A Novel Insight Into the Challenges of Diagnosing Degenerative Cervical Myelopathy Using Web-Based Symptom Checkers.
J Med Internet Res
JMIR Publications Inc.
MetadataShow full item record
Davies, B., Munro, C. F., & Kotter, M. (2019). A Novel Insight Into the Challenges of Diagnosing Degenerative Cervical Myelopathy Using Web-Based Symptom Checkers.. J Med Internet Res, 21 (1), e10868. https://doi.org/10.2196/10868
BACKGROUND: Degenerative cervical myelopathy (DCM) is a common debilitating condition resulting from degeneration of the cervical spine. While decompressive surgery can halt disease progression, existing spinal cord damage is often permanent, leaving patients with lifelong disability. Early surgery improves the likelihood of recovery, yet the average time from the onset of symptoms to correct diagnosis is over 2 years. The majority of delays occur initially, before and within primary care, mainly due to a lack of recognition. Symptom checkers are widely used by patients before medical consultation and can be useful for preliminary triage and diagnosis. Lack of recognition of DCM by symptom checkers may contribute to the delay in diagnosis. OBJECTIVE: The aims of this study were to investigate whether Web-based symptom checkers were able to recognize relevant symptoms of DCM, to characterize the DCM differential they returned , and to evaluate the diagnostic performance of recognized DCM symptoms. METHODS: We pooled classical DCM symptoms from leading review articles. These symptoms were entered into the algorithms used by the top 20 symptom checker websites (N=4; Google Search). The most widely cited symptom checker, WebMD, was used to characterize the differential diagnosis for DCM symptoms. RESULTS: A total of 31 classical DCM symptoms were identified, of which 45% (14/31) listed DCM as a differential and 10% (3/31) placed DCM in the top third of the differential. The mean differential rank for motor symptoms was significantly better than that for arthritic symptoms (P=.01) and the average differential rank for all symptoms (P=.048). The symptom checker WebMD performed best at recognizing DCM, placing the condition nearer to the top of the differential list (mean rank of 5.6) than either Healthline (rank of 12.9, P=.02) or Healthtools.AARP (rank of 15.5, P=.001). On WebMD, only one combination of symptoms resulted in DCM as the primary differential: neck, shoulder, and arm pain with hand weakness. Moreover, 151 differential diagnoses for DCM symptoms were recorded on WebMD. Multiple sclerosis and peripheral neuropathy were the most common differentials, shortlisted for 52% (16/31) and 32% (10/31) of the DCM symptoms, respectively. CONCLUSIONS: DCM symptoms are poorly identified by Web-based symptom checkers, which leads to a large differential of many other common conditions. While a diagnosis becomes more likely as the number of symptoms increases, this represents more advanced disease and will not support much-needed earlier diagnosis. Symptom checkers remain an attractive concept with potential. Further research is required to support their optimization.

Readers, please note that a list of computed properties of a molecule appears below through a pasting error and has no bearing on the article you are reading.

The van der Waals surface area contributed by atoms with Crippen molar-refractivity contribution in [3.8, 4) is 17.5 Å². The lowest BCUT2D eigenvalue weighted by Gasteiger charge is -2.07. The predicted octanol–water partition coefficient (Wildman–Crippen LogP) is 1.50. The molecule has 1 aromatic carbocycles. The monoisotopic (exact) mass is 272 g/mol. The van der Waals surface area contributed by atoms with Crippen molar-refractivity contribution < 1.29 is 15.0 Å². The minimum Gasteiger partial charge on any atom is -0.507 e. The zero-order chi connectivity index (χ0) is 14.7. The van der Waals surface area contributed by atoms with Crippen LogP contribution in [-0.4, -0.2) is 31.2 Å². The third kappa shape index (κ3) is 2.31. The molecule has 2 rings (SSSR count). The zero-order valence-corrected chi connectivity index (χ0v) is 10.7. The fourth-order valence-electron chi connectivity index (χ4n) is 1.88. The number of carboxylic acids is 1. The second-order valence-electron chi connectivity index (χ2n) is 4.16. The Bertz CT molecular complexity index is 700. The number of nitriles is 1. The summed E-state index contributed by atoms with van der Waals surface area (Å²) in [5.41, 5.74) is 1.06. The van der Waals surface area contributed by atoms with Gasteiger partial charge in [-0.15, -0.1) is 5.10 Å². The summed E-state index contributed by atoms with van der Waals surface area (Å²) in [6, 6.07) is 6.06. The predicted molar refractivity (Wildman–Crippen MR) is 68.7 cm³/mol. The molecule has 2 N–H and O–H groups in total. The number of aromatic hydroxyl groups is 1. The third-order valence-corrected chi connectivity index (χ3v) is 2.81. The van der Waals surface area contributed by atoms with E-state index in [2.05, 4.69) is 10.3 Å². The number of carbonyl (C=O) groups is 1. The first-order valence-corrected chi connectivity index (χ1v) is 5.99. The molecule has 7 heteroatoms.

Cervical Vertebrae, Humans, Spinal Cord Diseases, Disease Progression, Internet, Female, Male
Research in the senior author’s laboratory is supported by a core support grant from the Wellcome Trust and MRC to the Wellcome Trust-Medical Research Council Cambridge Stem Cell Institute. MRNK is supported by a NIHR Clinician Scientist Award.
Department of Health (via National Institute for Health Research (NIHR)) (CS-2015-15-023)
Medical Research Council (MC_PC_12009)
External DOI: https://doi.org/10.2196/10868
This record's URL: https://www.repository.cam.ac.uk/handle/1810/284703